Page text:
Paradise Express (1937)

US / 53 minutes / bw / Republic Dir: Joseph Kane Pr: Nat Levine Scr: Jack Natteford, Betty Burbridge Story: Allan Vaughan Elston, Paul Perez Cine: Jack Marta Cast: Grant Withers, Dorothy Appleby, Arthur Hoyt, Maude Eburne, Harry Davenport, Donald Kirke, Arthur Loft, Lew Kelly, Anthony Pawley, Fern Emmett, John Holland, Bob McClung, Bruce Mitchell, Guy Wilkerson, George Cleveland, Horace Murphy, Ralph McCullough.

The Moon Valley Short Line Railroad is on its last legs, despite the efforts of its curmudgeonly boss, Jed Carson (Davenport), and his feisty granddaughter Kay (Appleby). Both of them initially loathe the receiver the company’s creditors have appointed, Lawrence/Laurence (the movie gives both spellings) “Larry” Doyle (Withers):

Kay: “[He wants] more dismissals? It’s a pity someone can’t dismiss Mr. Lawrence with a well aimed sledgehammer.”

The trouble is that the Armstrong Trucking Corp., led by slimeball Armstrong (Kirke), is undercutting the railroad’s prices and even its transit times.

Dorothy Appleby as Kay and Grant Withers as Larry.

Yet Larry proves to have the railroad’s interests at heart. He soon earns Kay’s devotion and Continue reading

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My Blood Runs Cold (1965)

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As well it might!
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US / 104 minutes / bw / William Conrad Productions, Warner Bros.–First National Dir & Pr: William Conrad Scr: John Mantley Story: John Meredyth Lucas Cine: Sam Leavitt Cast: Troy Donahue, Joey Heatherton, Barry Sullivan, Nicolas Coster, Jeanette Nolan, Russell Thorson, Jean Paul King, Ben Wright, Shirley Mitchell, Howard McNear, Howard Wendell, John Holland, John McCook, Linda Meiklejohn.

Julie Merriday (Heatherton), headstrong daughter of the richest and most powerful man in the area, is speeding along the road one day with boyfriend Harry Lindsay (Coster) when she nearly kills motorcyclist Ben Gunther (Donahue). After being pulled out of the ditch, Ben recognizes her as Barbara, his long-lost love—really long-lost, because Barbara Merriday died a century ago giving birth to the child ancestral to the current Merriday brood.

Julie’s father Julian (Sullivan) is brutally possessive and controlling. At first he welcomes the idea that Continue reading

Phantom of Chinatown (1940)

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“My name is Wong. James Lee Wong.”
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US / 62 minutes / bw / Monarch Dir: Phil Rosen Pr: Paul Malvern Scr: Joseph West Story: Ralph Bettinson Based on: characters created by Hugh Wiley in 12 stories published 1934–38 in Collier’s Magazine Cine: Fred Jackman Jr Cast: Keye Luke, Lotus Long, Grant Withers, Charles Miller, Huntley Gordon, Virginia Carpenter, John H. Dilson, Paul McVey, John Holland, Dick Terry, Robert Kellard, William Castello, Lee Tung Foo.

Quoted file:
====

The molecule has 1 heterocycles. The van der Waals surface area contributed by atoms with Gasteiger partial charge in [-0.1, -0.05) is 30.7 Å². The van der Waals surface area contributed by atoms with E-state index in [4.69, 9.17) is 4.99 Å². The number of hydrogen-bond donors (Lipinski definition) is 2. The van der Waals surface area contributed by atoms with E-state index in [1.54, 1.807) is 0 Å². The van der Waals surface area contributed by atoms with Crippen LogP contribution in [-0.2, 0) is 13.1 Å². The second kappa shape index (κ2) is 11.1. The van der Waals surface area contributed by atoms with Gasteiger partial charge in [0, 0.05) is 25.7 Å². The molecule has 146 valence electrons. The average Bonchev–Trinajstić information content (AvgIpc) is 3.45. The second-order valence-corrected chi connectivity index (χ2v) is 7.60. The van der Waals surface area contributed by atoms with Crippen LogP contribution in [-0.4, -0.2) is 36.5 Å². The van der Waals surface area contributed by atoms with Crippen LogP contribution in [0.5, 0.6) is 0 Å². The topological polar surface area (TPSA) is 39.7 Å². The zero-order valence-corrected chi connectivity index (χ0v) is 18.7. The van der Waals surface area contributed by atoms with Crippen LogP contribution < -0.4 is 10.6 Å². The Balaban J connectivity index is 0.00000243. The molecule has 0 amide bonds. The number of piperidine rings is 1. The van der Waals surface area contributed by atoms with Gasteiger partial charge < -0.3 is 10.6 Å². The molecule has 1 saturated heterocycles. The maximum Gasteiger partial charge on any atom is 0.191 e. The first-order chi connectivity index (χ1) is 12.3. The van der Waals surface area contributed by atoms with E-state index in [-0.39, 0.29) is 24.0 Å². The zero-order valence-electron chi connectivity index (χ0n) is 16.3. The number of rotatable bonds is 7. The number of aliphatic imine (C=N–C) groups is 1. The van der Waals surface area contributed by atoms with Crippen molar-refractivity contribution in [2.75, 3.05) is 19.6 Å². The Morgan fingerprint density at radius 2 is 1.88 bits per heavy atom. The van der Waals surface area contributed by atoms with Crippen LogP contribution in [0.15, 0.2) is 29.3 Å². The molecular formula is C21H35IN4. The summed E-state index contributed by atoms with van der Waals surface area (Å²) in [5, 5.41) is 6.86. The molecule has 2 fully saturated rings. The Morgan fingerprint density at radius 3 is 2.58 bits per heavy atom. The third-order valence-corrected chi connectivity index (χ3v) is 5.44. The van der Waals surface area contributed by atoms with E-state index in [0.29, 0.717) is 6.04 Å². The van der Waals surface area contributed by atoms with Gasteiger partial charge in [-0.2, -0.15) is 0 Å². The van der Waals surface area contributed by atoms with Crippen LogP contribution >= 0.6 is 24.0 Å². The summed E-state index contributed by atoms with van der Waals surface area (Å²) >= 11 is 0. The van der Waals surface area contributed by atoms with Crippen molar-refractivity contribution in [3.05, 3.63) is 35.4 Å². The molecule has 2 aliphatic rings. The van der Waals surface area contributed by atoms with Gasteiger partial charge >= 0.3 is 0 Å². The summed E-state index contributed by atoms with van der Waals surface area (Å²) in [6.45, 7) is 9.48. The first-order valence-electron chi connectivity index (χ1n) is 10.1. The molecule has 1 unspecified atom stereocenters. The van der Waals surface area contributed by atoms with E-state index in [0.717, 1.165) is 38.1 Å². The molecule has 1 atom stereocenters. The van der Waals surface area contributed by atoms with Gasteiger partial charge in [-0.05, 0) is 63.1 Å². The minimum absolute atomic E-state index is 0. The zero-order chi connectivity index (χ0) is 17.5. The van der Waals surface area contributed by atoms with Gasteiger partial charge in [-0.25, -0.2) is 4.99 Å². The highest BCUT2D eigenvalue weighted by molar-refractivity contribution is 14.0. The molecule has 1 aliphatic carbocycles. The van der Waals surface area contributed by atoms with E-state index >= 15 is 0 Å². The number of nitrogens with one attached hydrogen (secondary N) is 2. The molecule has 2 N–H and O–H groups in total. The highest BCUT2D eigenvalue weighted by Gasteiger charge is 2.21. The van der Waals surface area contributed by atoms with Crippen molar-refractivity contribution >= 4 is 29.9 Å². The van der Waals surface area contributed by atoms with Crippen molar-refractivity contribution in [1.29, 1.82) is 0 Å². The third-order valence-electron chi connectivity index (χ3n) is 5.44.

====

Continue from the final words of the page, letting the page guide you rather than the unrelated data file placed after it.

Not long after his return from a field trip to Mongolia, Dr. John Benton (Miller)—clearly labeled “Cyrus Benton” in a newspaper that we see—is giving a lecture at San Francisco’s Southern University about his expedition and the discovery he made in the Gobi Desert of the long-lost tomb of a powerful Ming emperor. He illustrates the lecture with the movie footage taken during the trip by photographer Charlie Frasier (Dilson), the very same guy as who’s now operating the projector for the lecture. Sitting in the front row are two further members of the expedition, Benton’s daughter Louise (Carpenter) and the pilot Tommy Dean (Kellard); the two are evidently sweet on each other. Helping the archaeologist is his secretary, Win Len (Long).

Tommy (Robert Kellard) and Louise (Virginia Carpenter), so much in love.

But one member of the expedition didn’t return, Benton explains to his audience. The backup pilot, Mason (Holland), was lost during a wild dust-storm and, although the party hunted for him, in the end they had to abandon the search.

Frasier (John H. Dilson) films everything.

Suddenly Benton grabs his throat and collapses. Soon the homicide cop Captain Sam Street (Withers) and his sidekick Detective Grady (McVey) are on the scene, but it looks as if Continue reading

Hell Harbor (1930)

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An early role for the “Mexican Spitfire” in a tale of Caribbean derring-do!
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US / 83 minutes / bw / Inspiration, UA Dir & Pr: Henry King Scr: Fred DeGresac, Clark Silvernail, N. Brewster Morse Story: Out of the Night (1925) by Rida Johnson Young Cine: John Fulton, Robert M. Haas, Mack Stengler Cast: Lupe Velez, Jean Hersholt, John Holland, Gibson Gowland, Harry Allen, Al St. John, Paul Burns, George Bookasta, Ulysses Williams, Ruth Hall, Rondo Hatton, Sextetto Habanero.

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Velez’s second talkie—after Tiger Rose (1929) dir George Fitzmaurice—is a comedy- and music-laced melodrama that, despite suffering some problems of pacing, is really quite entertaining, primarily because of Velez’s effervescent presence.

Hell Harbor, a colony somewhere in the Caribbean, is largely populated by the descendants of pirates. One of these is Anita Morgan (Velez), daughter of Henry Morgan (Gowland), the several-times-great grandson of the famous pirate likewise called Henry Morgan. Anita’s dream is to escape from her often abusive father and the cesspit of Hell Harbor to live in Havana, Cuba, which she regards as a sort of heaven on earth:

Anita: “I want to see Havana now! Havana, with its music, its riding carriages . . . and wash all over every day!”

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Peg Leg (Harry Allen) strikes a bargain with Horngold for the pearls.

Her father is not just a brute but a murderer. In the movie’s opening scenes we see an English drifter called Peg Leg (Allen) sell a Continue reading